Most SF isn't written by scientists, but it helps if the scientific content is accurate or at least vaguely plausible. Some classic howlers follow, leading up to a recent novel with thrilling new depths of scientific bollocks.
Yes, SF often uses magic science like force fields, but we still need common sense. Look at L. Ron Hubbard's Battlefield Earth, featuring a stack of atomic bombs encased in an "impenetrable" force screen. The first bomb dramatically goes off, converting everything inside into white-hot radioactive plasma – and the force field just barely holds. Then, with mounting tension, the second bomb (which was sitting next to the first, and just got vaporized) explodes. Then the third ...
Judith Merril's The Tomorrow People featured a helicopter flying on the Moon, in near-vacuum. Anne McCaffrey managed a subtler boo-boo with All the Weyrs of Pern, where – again in the hard vacuum of space – things are held together by suction cups. Fritz Leiber's The Wanderer not only features that old favourite, laser beams visible in airless space, but describes them as staying visible, zooming away to infinity, for minutes after the firing stops.
Larry Niven slipped badly in the first edition of Ringworld (which is thus quite valuable, like a misprinted stamp with the Queen's ears upside down): he has Earth rotating the wrong way. Even better, Brian Aldiss's short 'His Seventieth Heaven' describes a satellite that 'orbited Earth once every twenty-four hours, three thousand two hundred kilometres above the centre of the Earth ...' That is, over 3,000 kilometres below the surface. Philip E.High showed off his geometry homework in Twin Planets: 'The alien device was a blank, black cube about a foot high and three feet long.'
My latest, treasured source of scientific codswallop is Jeff Long's The Descent, whose blockbuster concept is that Hell is real, a worldwide labyrinth of deep tunnels packed with cannibal horrors, whose countless entrances were overlooked until just now. I didn't mind Long bending known facts about plate tectonics, or temperatures and pressures miles underground, but other bits made me gibber.
One scene features a Bosnian mass grave that's being disturbed by nasties and 'therefore' emits gales of nitrogen (methane maybe, ammonia maybe, but nitrogen?), so much that helicopter engines stall for lack of oxygen (oh dear), and when someone who's breathed this nitrogen gets a reviving whiff of oxygen he instantly dies of the bends – caused only by decompression. Blimey.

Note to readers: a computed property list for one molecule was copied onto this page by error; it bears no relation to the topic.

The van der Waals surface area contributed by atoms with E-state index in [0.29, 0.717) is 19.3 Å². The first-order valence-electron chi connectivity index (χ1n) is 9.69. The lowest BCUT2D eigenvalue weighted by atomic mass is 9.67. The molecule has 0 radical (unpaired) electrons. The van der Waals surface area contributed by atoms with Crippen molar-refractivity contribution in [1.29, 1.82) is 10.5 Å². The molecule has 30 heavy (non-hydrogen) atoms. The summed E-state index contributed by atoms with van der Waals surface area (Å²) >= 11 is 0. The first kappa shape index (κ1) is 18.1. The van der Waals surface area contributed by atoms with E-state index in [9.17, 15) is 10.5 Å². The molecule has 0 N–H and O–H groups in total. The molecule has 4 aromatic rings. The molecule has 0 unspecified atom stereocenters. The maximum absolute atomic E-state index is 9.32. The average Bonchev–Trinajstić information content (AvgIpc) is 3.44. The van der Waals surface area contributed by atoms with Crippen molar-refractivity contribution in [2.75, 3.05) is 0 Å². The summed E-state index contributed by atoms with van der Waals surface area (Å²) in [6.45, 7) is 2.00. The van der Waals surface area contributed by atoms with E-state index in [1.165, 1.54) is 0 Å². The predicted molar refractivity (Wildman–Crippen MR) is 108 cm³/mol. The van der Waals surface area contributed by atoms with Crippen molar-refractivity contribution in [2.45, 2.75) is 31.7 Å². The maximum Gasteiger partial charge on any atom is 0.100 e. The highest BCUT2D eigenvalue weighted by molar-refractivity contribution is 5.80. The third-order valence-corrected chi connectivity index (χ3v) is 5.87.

Meanwhile, humanity's underground relatives the 'hadals' have evolved super nocturnal vision, and their weird environment causes knobby growths of calcium, i.e. horns. Therefore, when a soldier who hasn't been down the tunnels sees some hadals, he promptly develops super nocturnal vision and horns.
Then the Turin Shroud bizarrely enters the plot, and we learn how its image was really formed. A small statue coated in 'a low grade isotope, newtonium' (not in my Periodic Table) is held over a blank test shroud. Without even introducing the unlikelihood of a lens that focuses hard rays, an image of the statue appears: 'The radiation heats and weakens the fabric on one side, creating an image. If I hold my statue here long enough, the cloth will turn dark. If I hold it higher, the image will be larger.' Argh!
Best silly remark about the Shroud image in Long's book: 'He's too anatomically correct to have been created by an artist.' Which reminds me of Erich von Daniken's argument in The Gold of the Gods that because our ancestors carved accurate human skeletons in stone, they must have been taught anatomy by alien visitors: 'As we know, Roentgen did not discover X rays until 1895!'
Radio also goes pear-shaped in The Descent – a message from the deeps is delayed because 'the transmission bounced off the upper mantle and came back up through basalt that was folded. In short, the transmission was lost in stone for five weeks.' It must have been rather faint by then, after travelling back and forth for nearly a thousand billion kilometres. On other occasions, and for no apparent reason, radio signals slip backwards in time.
Let's be fair: Jeff Long's book works, more or less, as a paranoid and over-the-top horror novel. Pity he mucks this up with grotesque chunks of pretend science – reminiscent of famous Dean R. Koontz describing lasers in his early, wisely forgotten SF epic Star Quest: 'Laser cannon erupted like acid-stomached giants, belching forth corrosive froth ...'
David Langford only belches corrosive froth after a vindaloo.